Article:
August 27, 2013 at 6:37 AM
Microsoft confirmed today that Windows 8.1 and Windows RT 8.1 have been released to manufacturers.
That step is the last major milestone before general availability to the public. Reports had already been circulating that that milestone had been reached last week.
Windows 8.1 will be available to the public, as well as to developers and IT professionals who subscribe to MSDN (Microsoft Developer Network) and TechNet, on Oct. 18.
August 14, 2013 at 6:11 AM
Windows 8.1, the major update to Windows 8, will launch on Oct. 18, Microsoft announced today.
The company will start rolling out Windows 8.1 at 12 a.m. Oct. 18 in New Zealand (4 a.m. Oct. 17 in local time) as a free update through the Windows Store for current Windows 8 users, according to an official blog post.
Windows 8.1 will also be available at retail and on new devices starting on that date.
Windows 8.1, which debuted in preview form in late June, brings back some of the features Windows 8 users had been clamoring for, including the ability to boot directly to desktop mode and a version of a Start button.
In addition, on Oct. 18, Windows Server 2012 R2, System Center 2012 R2, and the latest update to Windows Intune will be available for download for eligible customers through the TechNet Evaluation Center. New customers be able to purchase them on Nov. 1, Microsoft said.
July 8, 2013 at 11:05 AM
Windows 8.1 will be released to manufacturers in late August, Windows Chief Marketing Officer Tami Reller said this morning.
“Release to manufacturing” — or RTM — means the operating system is ready for manufacturers to install in their devices, in preparation for the sales of those devices to customers.
June 24, 2013 at 9:55 AM
[Build, Microsoft's annual conference for independent, third-party developers, starts Wednesday at the Moscone Center in San Francisco. I'll be reporting from there here at this blog and on seattletimes.com.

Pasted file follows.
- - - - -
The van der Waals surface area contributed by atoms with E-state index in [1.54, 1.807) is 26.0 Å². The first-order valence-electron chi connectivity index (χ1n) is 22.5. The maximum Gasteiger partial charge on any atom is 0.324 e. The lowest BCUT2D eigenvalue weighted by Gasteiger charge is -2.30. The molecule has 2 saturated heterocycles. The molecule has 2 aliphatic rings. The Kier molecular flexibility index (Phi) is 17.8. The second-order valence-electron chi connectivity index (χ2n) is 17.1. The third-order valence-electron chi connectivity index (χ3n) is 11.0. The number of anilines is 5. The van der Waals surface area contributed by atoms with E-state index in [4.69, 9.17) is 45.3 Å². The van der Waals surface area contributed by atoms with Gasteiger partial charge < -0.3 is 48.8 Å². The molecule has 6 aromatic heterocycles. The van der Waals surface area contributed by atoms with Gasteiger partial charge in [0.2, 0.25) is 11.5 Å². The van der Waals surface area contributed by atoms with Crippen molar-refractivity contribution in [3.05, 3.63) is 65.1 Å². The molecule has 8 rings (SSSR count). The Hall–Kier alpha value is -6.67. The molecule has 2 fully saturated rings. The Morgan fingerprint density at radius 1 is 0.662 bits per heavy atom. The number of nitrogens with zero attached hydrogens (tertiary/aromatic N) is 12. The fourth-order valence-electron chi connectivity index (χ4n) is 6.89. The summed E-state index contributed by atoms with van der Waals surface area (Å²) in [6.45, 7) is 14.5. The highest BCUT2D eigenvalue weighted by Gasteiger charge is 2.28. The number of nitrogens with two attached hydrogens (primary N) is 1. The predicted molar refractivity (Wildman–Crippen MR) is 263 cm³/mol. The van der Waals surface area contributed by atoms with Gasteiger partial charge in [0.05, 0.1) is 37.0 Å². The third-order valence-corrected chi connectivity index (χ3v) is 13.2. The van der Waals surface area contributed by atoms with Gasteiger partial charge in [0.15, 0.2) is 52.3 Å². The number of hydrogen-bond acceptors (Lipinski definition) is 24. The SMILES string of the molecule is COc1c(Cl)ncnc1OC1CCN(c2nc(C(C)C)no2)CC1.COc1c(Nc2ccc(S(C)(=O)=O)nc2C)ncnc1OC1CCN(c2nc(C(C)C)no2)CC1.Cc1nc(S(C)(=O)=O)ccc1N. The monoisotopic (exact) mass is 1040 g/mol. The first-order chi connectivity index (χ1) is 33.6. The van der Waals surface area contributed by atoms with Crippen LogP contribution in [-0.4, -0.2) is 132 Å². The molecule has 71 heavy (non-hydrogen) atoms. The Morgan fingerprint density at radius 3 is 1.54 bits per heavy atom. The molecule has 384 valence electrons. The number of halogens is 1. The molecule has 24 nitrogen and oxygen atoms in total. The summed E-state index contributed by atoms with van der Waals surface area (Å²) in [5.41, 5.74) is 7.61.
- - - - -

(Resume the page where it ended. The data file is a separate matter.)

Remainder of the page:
In the meantime, here's my preview of some of what Microsoft will be talking about at Build, as well as what some developers are hoping to see/hear.]
Unlike the previous two years at the Build conference, there is no radical new operating system to be introduced or launched.
Rather, at this year’s Build, Microsoft’s annual conference for third-party developers Wednesday through Friday at San Francisco’s Moscone Center, the focus will be on an updated version of that operating system — called Windows 8.1 — as well as the road map for other Microsoft products and services.
June 19, 2013 at 1:46 PM
It’s not often that a software company will reward people for coming up with ways to exploit protections built into its operating systems.
But that’s what Microsoft is doing with some new programs, launching June 26, that offer cash awards for those who can find ways to get around the protections in Windows 8.1 Preview, and those who can find critical vulnerabilities in Internet Explorer 11 Preview, which will be on Windows 8.1 Preview.
(Microsoft is planning to release Windows 8.1 Preview next week, coinciding with its Build developers conference.)
The programs are:
Mitigation Bypass Bounty – Microsoft will pay up to $100,000 for “truly novel exploitation techniques” against protections built in to Windows 8.1 Preview. (“Mitigation bypasses” are techniques of going around the protections in a system.) This program will be ongoing.
“Learning about new exploitation techniques earlier helps Microsoft improve security by leaps, instead of capturing one vulnerability at a time as a traditional bug bounty alone would,” Microsoft said in its posting about the program.
In addition, Microsoft will award up to $50,000 in its BlueHat Bonus for Defense program for defensive ideas that block a qualifying Mitigation Bypass submission. This program is ongoing.
Internet Explorer 11 Preview Bug Bounty – Microsoft will pay up to $11,000 for critical vulnerabilities that affect IE11 Preview on Windows 8.1 Preview. This program ends July 26.
More details of the programs are available here.